Around 1940 locusts devoured the entire wheat crop in 20 districts in China, causing the starvation of 6 million people.

Jan 20, 2011  When mice run out of food in Streaky Bay, Australia, it leads to a mouse plague of Biblical proportions. The sea is the only place safe from the rising tide of rodents. I just had to share this one – watch the video – its freaky…

Aug 9, 2011 Brown Marmorated stink bugs, rise to new levels in Midwest.

A plague of these insects can occur when conditions cause their populations to suddenly explode. Usually this happens under drought or very dry conditions, since their egg pods are vulnerable to fungus in wet soil. When the soil is very dry, swarms can develop. With rodents and other mammals it all depends on the circumstance involved, more rain, more food and the right condition exists and the population increases.


Ingenuity Abounds in pest control

Ingenuity Abounds in pest control!


OK we are a week away from the end of all time, the Mayan calendar says December 21, 2012 is the end. So what do you think? I guess we will all know it next Saturday. So what exactly is pest control all about – my personal opinion is that we are the Protectors of Public Health. Just like the crab above, we have to adapt to the change and continue our quest to challenge ourselves. So ingenuity needs to advance as the potential of bugs also expands. Remember the article on Stink bugs, they have spread across the US since the 1990’s and I don’t think this is the end of the invasion of the bugs. New pesticides and termiticides continue to be created to prevent damage and death. New techniques and equipment are being invented and ProBest Pest Management continues to investigate the possibility of use.

Stink bugs and other True Bugs

Stink bugs and other True Bugs…

How many True Bugs can you guess? How about Assassin Bugs & Wheel Bug, Aphids, Bed Bugs, Boxelder Bugs, Leafhopper, Milkweed Bug, Squash Bug and of course Stink Bugs.

All true bugs have similar mouthparts, which is what characterizes the true bugs. True bugs suck. That’s right, the true bugs have specialized mouth parts used to suck juices.

The brown marmorated stink bug, or simply the stink bug, is an insect in the family Pentatomidae, and it is native to China, Japan, Korea and Taiwan. They have invaded the East Coast and have made their way across the U.S. They get their name because release an unpleasant odor when you crush them or when they are protecting their homes. Stink bugs do not hurt humans, but they can cause a lot of damage to crops and plants.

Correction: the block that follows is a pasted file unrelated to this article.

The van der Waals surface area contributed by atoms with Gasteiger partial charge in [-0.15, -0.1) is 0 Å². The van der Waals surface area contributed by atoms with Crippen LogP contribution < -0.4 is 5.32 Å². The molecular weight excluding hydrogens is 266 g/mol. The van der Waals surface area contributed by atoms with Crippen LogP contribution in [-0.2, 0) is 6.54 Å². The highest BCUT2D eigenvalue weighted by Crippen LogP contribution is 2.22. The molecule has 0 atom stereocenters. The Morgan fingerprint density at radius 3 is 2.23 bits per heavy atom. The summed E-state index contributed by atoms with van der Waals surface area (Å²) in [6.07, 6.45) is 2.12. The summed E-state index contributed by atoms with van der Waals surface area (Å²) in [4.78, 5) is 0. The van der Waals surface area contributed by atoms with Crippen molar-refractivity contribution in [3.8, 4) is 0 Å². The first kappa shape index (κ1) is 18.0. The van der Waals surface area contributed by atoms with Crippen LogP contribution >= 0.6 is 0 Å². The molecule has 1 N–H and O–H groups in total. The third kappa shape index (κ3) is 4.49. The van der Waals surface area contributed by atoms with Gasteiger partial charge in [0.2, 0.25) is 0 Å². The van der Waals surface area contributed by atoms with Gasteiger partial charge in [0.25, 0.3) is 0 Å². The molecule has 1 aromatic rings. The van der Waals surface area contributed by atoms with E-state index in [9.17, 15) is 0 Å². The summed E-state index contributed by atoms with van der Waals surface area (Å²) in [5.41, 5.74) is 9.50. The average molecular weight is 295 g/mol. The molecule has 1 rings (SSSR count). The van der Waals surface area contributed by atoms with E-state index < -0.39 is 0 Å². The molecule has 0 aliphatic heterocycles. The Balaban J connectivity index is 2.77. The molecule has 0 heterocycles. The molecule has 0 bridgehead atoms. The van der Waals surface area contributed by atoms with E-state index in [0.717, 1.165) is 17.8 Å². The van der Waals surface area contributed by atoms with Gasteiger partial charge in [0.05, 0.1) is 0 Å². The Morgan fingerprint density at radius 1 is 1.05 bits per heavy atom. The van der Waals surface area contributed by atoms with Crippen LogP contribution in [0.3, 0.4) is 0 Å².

Tips to prevent them from getting into your home from National Pest Management Association (NPMA):

  • Seal cracks around your house.
  • Replace damaged screen on doors and windows.
  • If you see a stink bug indoors vacuum them up and throw away the bag immediately.
  • If you see a stink bug in your garden, lightly spray the area with approved insecticides. Keep weeds around the garden in control and clean up the garden at the end of the growing season.
  • Hand pick stink bugs in early morning when they are slow moving.

Stink bugs were not even reported in the United States until the late 1990’s!

Watch where you step – glorious bugs abound!

Watch where you step – glorious bugs abound!


The pinacate beetle, also known as the stink beetle, is a species of darkling beetle in the genus Eleodes endemic to the Sonoran Desert and adjacent regions of the U.S. Southwest and Mexico, usually the species Eleodes obscurus. The name is also loosely applied to a number of closely related species of Eleodes, of Western Mexico and the Western United States (including but not limited to the Great Basin), many of which are not easily distinguished from each other. The name pinacate is Mexican Spanish, derived from the Nahuatl (Aztec) name for the insect, pinacatl, which translates as “black beetle”.

The pinacate beetle is noted for its defensive tactic of standing on its head and squirting a noxious spray. This has earned it the additional names of clown bug and stink bug, names also applied to other unrelated insects.